Re: Griping about NLS trend towards commercial audio books

Miriam Vieni
 

Commercial producers seem to employ some narrators with pronounced accents. I think that NLS has been more cautious in this respect. But preferences for specific narrators and discomfort with others, even when accents are not involved, is very subjective. I have felt that certain narrators spoil the experience of reading certain books. For me, their manner of reading or their particular interpretation of the characters, is uncomfortable. A synthetic voice can be a relief, but there's also a deadening effect to too much of that. There was a time when I could read braille more quickly and I could physically handle braille books, and I would take time each day to read a braille book. It was as close as I could get to the experience of reading print that I had as a child and young adult. Reading silently with no one coming between you and the written word is a wonderful experience.

Miriam

-----Original Message-----
From: bardtalk@groups.io <bardtalk@groups.io> On Behalf Of Roger Loran Bailey via Groups.Io
Sent: Sunday, August 12, 2018 3:11 PM
To: bardtalk@groups.io
Subject: Re: [bardtalk] Griping about NLS trend towards commercial audio books


Well, the thickness of accents varies and I think it is unlikely that someone with an extremely thick accent would be hired to narrate talking books. I had a physics professor in college who had a very heavy Korean accent and every class session was exhausting because I had to concentrate so hard on just understanding him. He would have been extremely unlikely to have been offered a job of narrating talking books. By the way, as an aside, I once met that professor's son. The son looked very Korean but had the accent of a West Virginia redneck.
On 8/12/2018 12:33 PM, Joshua Hendrickson wrote:
It depends on how heavy the accent is. I've got a commercial book
called The Bible of Clay and the lady who narrates it has such a thick
middle eastern accent, its difficult for me to understand her. She
also has a raspy voice, so that on top of the thick accent makes it
more difficult. She doesn't strike me as someone who could do
different voices well. Bard does have the book, unfortunately its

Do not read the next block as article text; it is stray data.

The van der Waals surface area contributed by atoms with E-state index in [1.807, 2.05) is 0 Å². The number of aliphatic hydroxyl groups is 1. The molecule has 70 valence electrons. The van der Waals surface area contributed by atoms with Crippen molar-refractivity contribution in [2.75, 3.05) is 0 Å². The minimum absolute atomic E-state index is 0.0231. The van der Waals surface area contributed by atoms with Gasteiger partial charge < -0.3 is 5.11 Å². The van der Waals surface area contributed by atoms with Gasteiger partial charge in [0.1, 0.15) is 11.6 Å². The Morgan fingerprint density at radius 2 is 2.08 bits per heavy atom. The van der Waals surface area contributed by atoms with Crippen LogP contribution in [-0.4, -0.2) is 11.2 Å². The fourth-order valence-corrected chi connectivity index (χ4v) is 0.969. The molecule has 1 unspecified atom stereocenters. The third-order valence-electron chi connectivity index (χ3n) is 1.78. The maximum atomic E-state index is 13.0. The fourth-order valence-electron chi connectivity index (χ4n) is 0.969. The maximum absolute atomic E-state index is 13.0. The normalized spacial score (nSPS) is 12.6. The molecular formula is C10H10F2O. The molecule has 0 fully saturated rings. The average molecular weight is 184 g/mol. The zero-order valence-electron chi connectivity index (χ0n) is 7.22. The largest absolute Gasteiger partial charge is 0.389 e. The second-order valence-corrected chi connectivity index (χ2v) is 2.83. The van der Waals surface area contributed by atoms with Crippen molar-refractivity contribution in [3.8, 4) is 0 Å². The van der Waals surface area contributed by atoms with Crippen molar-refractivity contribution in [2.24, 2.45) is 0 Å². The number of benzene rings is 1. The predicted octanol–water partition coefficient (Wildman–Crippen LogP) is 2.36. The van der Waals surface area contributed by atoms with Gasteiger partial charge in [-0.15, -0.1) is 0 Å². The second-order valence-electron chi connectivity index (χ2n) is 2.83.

available in spanish.

On 8/12/18, john s <jschwery@...> wrote:
Well, I'm hearing impaired so heavy accents are a problem for me.

At 11:13 AM 8/12/2018, Evan Reese, wrote:
Hmmm, now that’s interesting.
I would have thought that you’d get used to the accent, kind of
like getting used to synthetic voices, so that the effort to follow
what’s being said would become less over time, not more.
Evan

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<mailto:Rogerbailey81=aol.com@groups.io>Roger Loran Bailey via
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Sent: Saturday, August 11, 2018 8:33 PM
To: <mailto:bardtalk@groups.io>bardtalk@groups.io
Subject: Re: [bardtalk] Griping about NLS trend towards commercial
audio books


As for accents, I signed up for VisAbility in Australia some time
back. They seem to get their books from a variety of sources, so you
can't really tell what kind of accent you are going to get until you
start the book. But for the most part the narrators have either
British or Australian accents. I liked that at first. It was
actually pleasant to listen to a British or Australian accent
narrate a book for a change. I think I prefer British accents a bit
more than the Australian accents. But even though they seem
perfectly easy to understand they are still talking in a way that I
am not used to hearing and so I have to put just a little bit more
effort into paying attention and following what is being said. At
first I don't even notice my extra effort because it is so minor,
but after time has passed it gets to be just a little wearing and
when more time has passed it gets to be more wearing until the time
eventually comes that I long for an American accent and feel relief
when I get one. Still, though, I think I will always prefer a
genuine accent over those fake accents that the American narrators
affect sometimes.



9781455569960V

On 8/11/2018 5:29 PM, Miriam Vieni wrote:
I guess that the issue of accents is problematic. Some of us have
more problems with accents than others, and some accents, or
specific narrators with accents, or quality of the recordings, are
more difficult than others.
Given the fact that NLS is a government service, which is supposed
to serve people with disabilities, one might expect more attention
to this, especially because a lot of patrons are elderly and are
suffering hearing loss. I really don’t think anyone has given the
issue as much thought as it deserves, probably because the NLS
employees are young and if they have a disability, it’s just
blindness. But there was a commercially produced book a short while
back, one that had been reviewed in several magazines and took
place in Ireland.
The name escapes me, but it was about this child in the 1800’s
who was starving to death while everyone believed that she was
miraculously living without eating. There was something about the
irish brogue that the narrator assumed and the quality of the